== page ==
SAN FRANCISCO, Oct. 5 (Xinhua) -- City Attorney for the US city of San Francisco Dennis Herrera announced a victory in a legal battle against the federal government over an immigration law that was invoked by the White House to deny a federal grant to the city.
San Francisco City Attorney Dennis Herrera listens to questions during a press conference at San Francisco City Hall Monday, Aug. 14, 2017, in San Francisco. (Photo: AP)
In response to a ruling by Judge William Orrick of the US Court for the Northern District of California that declared San Francisco's sanctuary ordinances are lawful, Herrera said the federal government's attempt to impose conditions on law enforcement grants for San Francisco is "unconstitutional."
"We're pleased the court has recognized that San Francisco's sanctuary laws and policies comply with federal law," Herrera said.
Orrick's ruling asked the US Department of Justice to give California 28 million US dollars that was withheld after the White House challenged the state's immigration policies.
Herrera filed a lawsuit on Aug. 11, 2017 along with California Attorney General Xavier Becerra, after US President Donald Trump threatened to deny San Francisco law enforcement more than 1.4 million dollars in grants for the 2017 fiscal year.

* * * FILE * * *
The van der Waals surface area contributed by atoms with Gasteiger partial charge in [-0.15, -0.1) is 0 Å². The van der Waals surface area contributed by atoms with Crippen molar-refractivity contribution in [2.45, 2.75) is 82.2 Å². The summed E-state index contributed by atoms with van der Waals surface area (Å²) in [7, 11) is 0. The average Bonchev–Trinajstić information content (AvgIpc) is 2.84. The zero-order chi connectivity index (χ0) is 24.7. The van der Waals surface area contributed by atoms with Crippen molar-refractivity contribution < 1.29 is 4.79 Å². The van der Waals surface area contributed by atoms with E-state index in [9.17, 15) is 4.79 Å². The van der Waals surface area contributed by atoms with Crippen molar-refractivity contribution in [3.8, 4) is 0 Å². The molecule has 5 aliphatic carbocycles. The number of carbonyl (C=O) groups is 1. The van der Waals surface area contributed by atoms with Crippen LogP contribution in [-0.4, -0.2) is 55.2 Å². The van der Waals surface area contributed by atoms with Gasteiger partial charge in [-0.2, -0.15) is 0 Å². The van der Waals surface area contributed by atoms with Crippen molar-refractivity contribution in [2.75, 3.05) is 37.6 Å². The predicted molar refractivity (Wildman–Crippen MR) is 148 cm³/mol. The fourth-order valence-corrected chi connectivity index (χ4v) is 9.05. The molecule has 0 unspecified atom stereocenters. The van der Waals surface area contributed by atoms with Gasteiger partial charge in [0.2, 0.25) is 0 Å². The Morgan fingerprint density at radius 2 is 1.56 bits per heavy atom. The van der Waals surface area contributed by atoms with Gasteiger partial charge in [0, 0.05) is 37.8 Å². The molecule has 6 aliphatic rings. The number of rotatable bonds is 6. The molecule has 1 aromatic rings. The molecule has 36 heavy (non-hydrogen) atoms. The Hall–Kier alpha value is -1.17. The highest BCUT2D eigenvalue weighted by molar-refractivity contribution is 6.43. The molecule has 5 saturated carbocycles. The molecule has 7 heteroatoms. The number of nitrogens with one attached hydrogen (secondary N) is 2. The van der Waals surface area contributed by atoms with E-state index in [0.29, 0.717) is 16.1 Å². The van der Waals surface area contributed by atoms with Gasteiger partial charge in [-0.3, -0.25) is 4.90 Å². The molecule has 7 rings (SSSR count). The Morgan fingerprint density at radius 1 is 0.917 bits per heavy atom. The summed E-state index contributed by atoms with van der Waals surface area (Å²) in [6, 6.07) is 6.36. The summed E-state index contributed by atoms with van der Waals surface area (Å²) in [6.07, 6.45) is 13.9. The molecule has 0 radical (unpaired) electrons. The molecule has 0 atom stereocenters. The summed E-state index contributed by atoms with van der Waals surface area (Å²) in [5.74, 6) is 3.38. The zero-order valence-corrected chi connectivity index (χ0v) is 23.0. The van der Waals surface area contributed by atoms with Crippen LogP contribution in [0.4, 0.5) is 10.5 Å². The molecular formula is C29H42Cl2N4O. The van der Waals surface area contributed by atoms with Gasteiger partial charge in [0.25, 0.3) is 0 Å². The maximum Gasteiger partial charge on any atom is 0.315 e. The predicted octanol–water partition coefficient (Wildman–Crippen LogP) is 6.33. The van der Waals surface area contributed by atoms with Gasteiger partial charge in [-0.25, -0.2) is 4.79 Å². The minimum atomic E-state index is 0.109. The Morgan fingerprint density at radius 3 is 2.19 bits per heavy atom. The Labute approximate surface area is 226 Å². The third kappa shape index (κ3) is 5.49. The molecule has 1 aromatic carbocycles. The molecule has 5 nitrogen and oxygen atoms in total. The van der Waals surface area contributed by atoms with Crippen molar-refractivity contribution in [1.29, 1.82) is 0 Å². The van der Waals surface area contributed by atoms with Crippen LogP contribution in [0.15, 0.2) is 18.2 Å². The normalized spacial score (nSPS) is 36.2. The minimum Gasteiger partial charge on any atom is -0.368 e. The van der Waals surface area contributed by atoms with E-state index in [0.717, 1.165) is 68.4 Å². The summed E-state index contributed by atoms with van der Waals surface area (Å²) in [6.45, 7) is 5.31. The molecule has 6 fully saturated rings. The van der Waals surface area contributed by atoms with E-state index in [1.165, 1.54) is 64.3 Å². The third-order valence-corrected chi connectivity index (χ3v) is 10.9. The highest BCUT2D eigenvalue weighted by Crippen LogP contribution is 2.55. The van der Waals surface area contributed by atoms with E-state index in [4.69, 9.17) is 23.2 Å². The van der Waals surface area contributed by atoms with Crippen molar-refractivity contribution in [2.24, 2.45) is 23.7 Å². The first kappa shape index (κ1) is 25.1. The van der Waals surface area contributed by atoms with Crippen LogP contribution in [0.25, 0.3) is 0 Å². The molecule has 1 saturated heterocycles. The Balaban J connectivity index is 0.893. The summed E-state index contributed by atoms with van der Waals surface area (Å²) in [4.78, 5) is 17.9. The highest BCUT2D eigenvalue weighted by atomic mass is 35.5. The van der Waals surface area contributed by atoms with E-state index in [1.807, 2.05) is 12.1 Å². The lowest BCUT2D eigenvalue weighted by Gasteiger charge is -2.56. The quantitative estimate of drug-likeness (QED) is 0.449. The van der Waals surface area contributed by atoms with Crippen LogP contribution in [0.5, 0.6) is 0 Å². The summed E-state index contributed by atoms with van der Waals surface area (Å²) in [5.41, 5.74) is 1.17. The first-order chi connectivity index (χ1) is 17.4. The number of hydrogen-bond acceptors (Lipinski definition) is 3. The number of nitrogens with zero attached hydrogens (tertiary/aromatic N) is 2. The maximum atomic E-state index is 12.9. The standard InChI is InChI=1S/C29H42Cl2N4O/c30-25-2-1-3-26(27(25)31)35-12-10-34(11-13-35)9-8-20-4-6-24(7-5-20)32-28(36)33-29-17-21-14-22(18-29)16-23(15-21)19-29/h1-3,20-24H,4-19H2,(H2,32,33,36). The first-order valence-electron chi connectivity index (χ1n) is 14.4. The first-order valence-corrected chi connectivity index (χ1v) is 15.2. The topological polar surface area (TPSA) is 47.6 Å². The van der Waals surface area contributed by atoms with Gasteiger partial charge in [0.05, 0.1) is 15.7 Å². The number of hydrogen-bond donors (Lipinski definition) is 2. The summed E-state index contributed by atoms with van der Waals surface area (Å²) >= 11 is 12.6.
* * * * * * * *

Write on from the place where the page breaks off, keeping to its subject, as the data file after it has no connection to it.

The funds are from the Edward Byrne Memorial Justice Assistance Grant Program, which was created by Congress and awarded annually for more than 30 years, but the federal government has not disbursed the 2017 funds to San Francisco because of the federal and local disputes over immigration policies.
San Francisco and other sanctuary cities have declined to obey orders from the White House requiring local police to cooperate with federal immigration law enforcement units in rounding up undocumented immigrants.
The sanctuary cities said such cooperation with federal immigration officers would turn away local people who feared to be questioned about their immigration status if they want to report crimes to police.
"There is no law requiring state or local governments to participate in immigration enforcement," Herrera said, adding that San Francisco's police and firefighters "are not going to be commandeered and turned into the Trump administration's deportation force."
He said San Francisco will use the Byrne funds for important law enforcement purposes, including programs designed to reduce recidivism, provide alternative forms of prosecution or enable treatment for underserved populations.